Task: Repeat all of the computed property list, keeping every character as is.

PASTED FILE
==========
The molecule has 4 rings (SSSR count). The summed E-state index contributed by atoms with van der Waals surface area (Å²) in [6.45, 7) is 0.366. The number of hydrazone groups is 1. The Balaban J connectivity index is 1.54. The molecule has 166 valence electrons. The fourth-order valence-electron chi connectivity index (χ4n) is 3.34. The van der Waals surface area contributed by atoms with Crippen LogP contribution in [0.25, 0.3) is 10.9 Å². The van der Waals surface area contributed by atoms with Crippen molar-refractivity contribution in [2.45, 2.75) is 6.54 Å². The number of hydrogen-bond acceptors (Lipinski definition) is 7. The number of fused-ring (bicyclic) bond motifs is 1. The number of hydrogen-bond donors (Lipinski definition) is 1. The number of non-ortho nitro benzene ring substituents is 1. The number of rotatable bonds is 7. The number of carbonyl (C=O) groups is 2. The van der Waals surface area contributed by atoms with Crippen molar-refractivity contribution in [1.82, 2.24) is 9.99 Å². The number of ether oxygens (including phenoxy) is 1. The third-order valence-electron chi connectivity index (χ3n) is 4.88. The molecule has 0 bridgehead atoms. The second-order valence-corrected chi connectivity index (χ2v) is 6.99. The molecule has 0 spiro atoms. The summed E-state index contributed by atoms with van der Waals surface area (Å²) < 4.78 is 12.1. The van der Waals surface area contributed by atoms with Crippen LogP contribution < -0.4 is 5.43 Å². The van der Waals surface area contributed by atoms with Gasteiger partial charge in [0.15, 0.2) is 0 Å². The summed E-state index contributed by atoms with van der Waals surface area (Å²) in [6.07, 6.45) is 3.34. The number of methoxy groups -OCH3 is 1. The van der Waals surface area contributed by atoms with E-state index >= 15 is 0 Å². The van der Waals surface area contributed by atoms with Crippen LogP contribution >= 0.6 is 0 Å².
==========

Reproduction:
The molecule has 4 rings (SSSR count). The summed E-state index contributed by atoms with van der Waals surface area (Å²) in [6.45, 7) is 0.366. The number of hydrazone groups is 1. The Balaban J connectivity index is 1.54. The molecule has 166 valence electrons. The fourth-order valence-electron chi connectivity index (χ4n) is 3.34. The van der Waals surface area contributed by atoms with Crippen LogP contribution in [0.25, 0.3) is 10.9 Å². The van der Waals surface area contributed by atoms with Crippen molar-refractivity contribution in [2.45, 2.75) is 6.54 Å². The number of hydrogen-bond acceptors (Lipinski definition) is 7. The number of fused-ring (bicyclic) bond motifs is 1. The number of hydrogen-bond donors (Lipinski definition) is 1. The number of non-ortho nitro benzene ring substituents is 1. The number of rotatable bonds is 7. The number of carbonyl (C=O) groups is 2. The van der Waals surface area contributed by atoms with Crippen molar-refractivity contribution in [1.82, 2.24) is 9.99 Å². The number of ether oxygens (including phenoxy) is 1. The third-order valence-electron chi connectivity index (χ3n) is 4.88. The molecule has 0 bridgehead atoms. The second-order valence-corrected chi connectivity index (χ2v) is 6.99. The molecule has 0 spiro atoms. The summed E-state index contributed by atoms with van der Waals surface area (Å²) < 4.78 is 12.1. The van der Waals surface area contributed by atoms with Crippen LogP contribution < -0.4 is 5.43 Å². The van der Waals surface area contributed by atoms with Gasteiger partial charge in [0.15, 0.2) is 0 Å². The summed E-state index contributed by atoms with van der Waals surface area (Å²) in [6.07, 6.45) is 3.34. The number of methoxy groups -OCH3 is 1. The van der Waals surface area contributed by atoms with E-state index >= 15 is 0 Å². The van der Waals surface area contributed by atoms with Crippen LogP contribution >= 0.6 is 0 Å².